Submitted to: The 7th International Conference on the Ecology and Management of Alien Plant Invasions
Publication Type: Abstract only
Publication Acceptance Date: 5/30/2003
Publication Date: 11/3/2003
Citation: Hardegree, S., Flerchinger, G., and Van Vactor, S. 2003. Microclimatic constraints and revegetation planning in a variable environment. 7th International Conference on the Ecology and Management of Alien Plant Invasions, Invasive Plants in Natural and Managed Systems; Linking Science and Management, Ft. Lauderdale, Fl, Nov 3-7-2003., abs, p. 35 Interpretive Summary:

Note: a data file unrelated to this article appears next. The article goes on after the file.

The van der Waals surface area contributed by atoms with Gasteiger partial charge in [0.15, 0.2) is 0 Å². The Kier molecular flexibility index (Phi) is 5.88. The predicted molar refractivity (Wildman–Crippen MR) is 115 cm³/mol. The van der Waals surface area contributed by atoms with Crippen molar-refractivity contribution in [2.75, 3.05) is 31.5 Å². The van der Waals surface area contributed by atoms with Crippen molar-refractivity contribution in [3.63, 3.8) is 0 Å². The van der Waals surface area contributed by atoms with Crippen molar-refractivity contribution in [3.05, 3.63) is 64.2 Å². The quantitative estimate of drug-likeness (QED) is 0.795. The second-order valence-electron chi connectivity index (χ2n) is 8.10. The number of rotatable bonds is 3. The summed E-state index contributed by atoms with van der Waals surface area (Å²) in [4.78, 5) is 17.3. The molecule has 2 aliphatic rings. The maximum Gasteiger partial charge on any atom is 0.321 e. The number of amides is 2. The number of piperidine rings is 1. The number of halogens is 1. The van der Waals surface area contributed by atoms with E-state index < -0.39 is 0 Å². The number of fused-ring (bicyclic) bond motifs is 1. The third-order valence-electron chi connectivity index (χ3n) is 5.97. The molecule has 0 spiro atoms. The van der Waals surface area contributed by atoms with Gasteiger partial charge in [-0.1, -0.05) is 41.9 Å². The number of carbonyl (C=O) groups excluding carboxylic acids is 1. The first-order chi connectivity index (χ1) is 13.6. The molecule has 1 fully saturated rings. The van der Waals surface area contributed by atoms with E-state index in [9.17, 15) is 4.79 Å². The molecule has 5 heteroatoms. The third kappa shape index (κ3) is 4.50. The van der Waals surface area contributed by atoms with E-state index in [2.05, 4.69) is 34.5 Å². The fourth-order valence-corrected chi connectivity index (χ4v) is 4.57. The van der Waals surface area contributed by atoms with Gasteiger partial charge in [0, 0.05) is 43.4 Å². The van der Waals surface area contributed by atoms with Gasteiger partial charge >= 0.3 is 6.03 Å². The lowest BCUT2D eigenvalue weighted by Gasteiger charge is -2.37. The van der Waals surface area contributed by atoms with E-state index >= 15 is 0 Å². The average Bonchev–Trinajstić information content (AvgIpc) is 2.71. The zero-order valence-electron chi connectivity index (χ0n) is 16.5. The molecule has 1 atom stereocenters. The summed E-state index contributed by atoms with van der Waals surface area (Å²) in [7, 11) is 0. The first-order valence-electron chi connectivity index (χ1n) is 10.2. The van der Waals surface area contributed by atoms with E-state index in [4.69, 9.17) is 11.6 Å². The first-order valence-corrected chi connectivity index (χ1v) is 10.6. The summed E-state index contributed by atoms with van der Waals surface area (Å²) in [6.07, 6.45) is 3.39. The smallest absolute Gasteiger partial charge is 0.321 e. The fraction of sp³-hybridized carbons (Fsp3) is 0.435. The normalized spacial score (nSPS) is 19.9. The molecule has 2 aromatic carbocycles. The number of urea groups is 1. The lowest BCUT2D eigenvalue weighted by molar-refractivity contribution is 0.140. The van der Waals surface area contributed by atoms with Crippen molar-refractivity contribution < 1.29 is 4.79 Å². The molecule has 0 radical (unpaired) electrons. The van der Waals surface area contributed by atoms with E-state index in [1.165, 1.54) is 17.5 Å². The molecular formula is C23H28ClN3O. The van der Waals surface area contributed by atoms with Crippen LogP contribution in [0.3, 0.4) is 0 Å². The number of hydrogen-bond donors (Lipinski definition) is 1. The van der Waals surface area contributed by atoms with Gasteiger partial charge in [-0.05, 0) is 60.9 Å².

Technical Abstract: Water availability is a primary determinant of successful plant establishment on western rangelands. Two major factors that determine water availability are seasonal and annual patterns of precipitation, and the presence of competitive annual weeds. We calibrated a seedbed-microclimatic model and simulated hourly temperature and moisture at seeding depth for a 38-year period in southwestern Idaho. A hydrothermal model was used to assess potential germination response of two native bunch-grasses and a dominant annual weed for every day of the microclimatic simulation. Probabilistic-germination indices were developed to compare relative germination response as a function of seedbed microclimate. Model simulations of this type can be used to evaluate alternative management treatments and plant materials; and to incorporate medium and long-term weather forecasts into real-time management planning. In order to take full advantage of these tools it is necessary to separate short-term soil-stabilization, and long-term biodiversity and restoration objectives. Emergency rehabilitation policies prioritize establishment of plants that will both stabilize the soil and compete successfully with invasive weeds. Under this relatively short planning horizon, weather-forecast information may only be useful in selection of species to seed; and decisions regarding weed control methods. Weather-forecast information and modeling may be more applicable to longer-term restoration objectives. Historical weather probabilities can predict the frequency of years in which native-plant establishment is optimal. Treatment sites can be identified well ahead of time and seed can be obtained and stored in anticipation of favorable planting conditions. Inclusion of forecasting tools in rangeland restoration planning would require significant modification to current seeding and funding logistics. Future research is needed to adapt current weather forecast models for use in microclimatic modeling applications; to test the utility of these models under field conditions; and to assess the economic feasibility of forecast-modeling applications.